Victorian Era English Language

What would better way there be to observe the English language during the Victorian era than to read the most influential writer from this time period, Charles Dickens? One obvious change is that there had been a significant difference between the English language during the Victorian era and a few centuries before this when William Shakespeare was actively writing.

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One of the most common things to see is that the English language by this point had been modernized. Most of Charles Dickens writing is fairly clear to understand. This is a good indication that the English grammar rules had been established. No longer was there repeating words for emphasis. Instead, to create emphasis you would frequently see similes being used throughout the writing of this time period.

Another common thing among the language is sarcasm. This was not often used in previous English writings. Charles Dickens loved it. He would frequently use it and as we know, it did have a huge impact on the way people would think as they were reading or speaking.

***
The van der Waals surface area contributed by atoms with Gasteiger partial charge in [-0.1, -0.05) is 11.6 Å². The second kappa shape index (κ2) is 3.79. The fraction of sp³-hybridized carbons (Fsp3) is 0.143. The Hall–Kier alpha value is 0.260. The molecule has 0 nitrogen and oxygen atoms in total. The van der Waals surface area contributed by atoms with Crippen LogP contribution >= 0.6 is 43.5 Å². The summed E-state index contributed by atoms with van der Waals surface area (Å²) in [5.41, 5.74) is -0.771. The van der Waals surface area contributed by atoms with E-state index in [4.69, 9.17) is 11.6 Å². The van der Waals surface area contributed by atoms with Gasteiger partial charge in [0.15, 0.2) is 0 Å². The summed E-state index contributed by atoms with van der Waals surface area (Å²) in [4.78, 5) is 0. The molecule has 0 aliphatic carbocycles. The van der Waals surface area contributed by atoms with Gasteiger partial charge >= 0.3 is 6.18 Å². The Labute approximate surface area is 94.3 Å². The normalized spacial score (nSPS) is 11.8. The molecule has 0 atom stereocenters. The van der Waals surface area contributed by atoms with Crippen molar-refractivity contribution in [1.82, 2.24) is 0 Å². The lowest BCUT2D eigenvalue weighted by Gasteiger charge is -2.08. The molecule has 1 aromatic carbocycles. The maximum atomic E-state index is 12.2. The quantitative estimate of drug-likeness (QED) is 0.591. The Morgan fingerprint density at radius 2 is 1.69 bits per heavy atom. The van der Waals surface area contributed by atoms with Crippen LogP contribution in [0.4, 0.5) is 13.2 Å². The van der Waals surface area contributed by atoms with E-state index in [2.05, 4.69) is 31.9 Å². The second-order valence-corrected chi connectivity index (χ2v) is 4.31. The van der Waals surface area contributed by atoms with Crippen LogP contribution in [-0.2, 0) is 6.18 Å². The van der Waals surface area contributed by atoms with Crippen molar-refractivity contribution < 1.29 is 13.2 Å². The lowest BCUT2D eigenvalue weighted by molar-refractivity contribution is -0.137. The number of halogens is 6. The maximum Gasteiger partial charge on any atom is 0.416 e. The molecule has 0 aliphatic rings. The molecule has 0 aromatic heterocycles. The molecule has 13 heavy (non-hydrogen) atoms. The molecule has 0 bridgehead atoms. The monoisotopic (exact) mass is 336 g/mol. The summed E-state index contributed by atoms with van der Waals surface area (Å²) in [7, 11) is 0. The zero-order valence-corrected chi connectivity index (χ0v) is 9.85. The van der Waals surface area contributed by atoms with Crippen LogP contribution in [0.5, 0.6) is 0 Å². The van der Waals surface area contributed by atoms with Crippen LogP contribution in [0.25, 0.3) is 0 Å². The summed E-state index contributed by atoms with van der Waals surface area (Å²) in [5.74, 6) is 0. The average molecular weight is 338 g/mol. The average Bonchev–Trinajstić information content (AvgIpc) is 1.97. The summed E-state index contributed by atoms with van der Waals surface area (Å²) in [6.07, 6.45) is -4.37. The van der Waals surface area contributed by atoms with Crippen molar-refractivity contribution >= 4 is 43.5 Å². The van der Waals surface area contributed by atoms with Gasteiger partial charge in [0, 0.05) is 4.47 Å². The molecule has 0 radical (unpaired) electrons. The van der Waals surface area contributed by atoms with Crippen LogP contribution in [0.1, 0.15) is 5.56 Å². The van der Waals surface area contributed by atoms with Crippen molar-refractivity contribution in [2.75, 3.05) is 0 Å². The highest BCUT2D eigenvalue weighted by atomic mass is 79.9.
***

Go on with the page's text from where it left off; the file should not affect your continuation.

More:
Still though, much of the Victorian English was extremely proper. It is safe to assume that we have become more relaxed in how we form sentences in our everyday speech. I can imagine that if people from the Victorian era could listen to us now they might be slightly confused. We do not always complete sentences or sound proper. Our writing often differs from the way we would actually talk.

English accents were still unique to regions.

However, the English spoke exactly as the literature was written. Very proper, often deep thinking, and with only slight slang. The slang terms they used were quite different from what we would use today, but our slang spans across whole sentences. Normally they would replace a word, maybe two. Overall, their English was extremely proper but very easy to understand by today’s standards.

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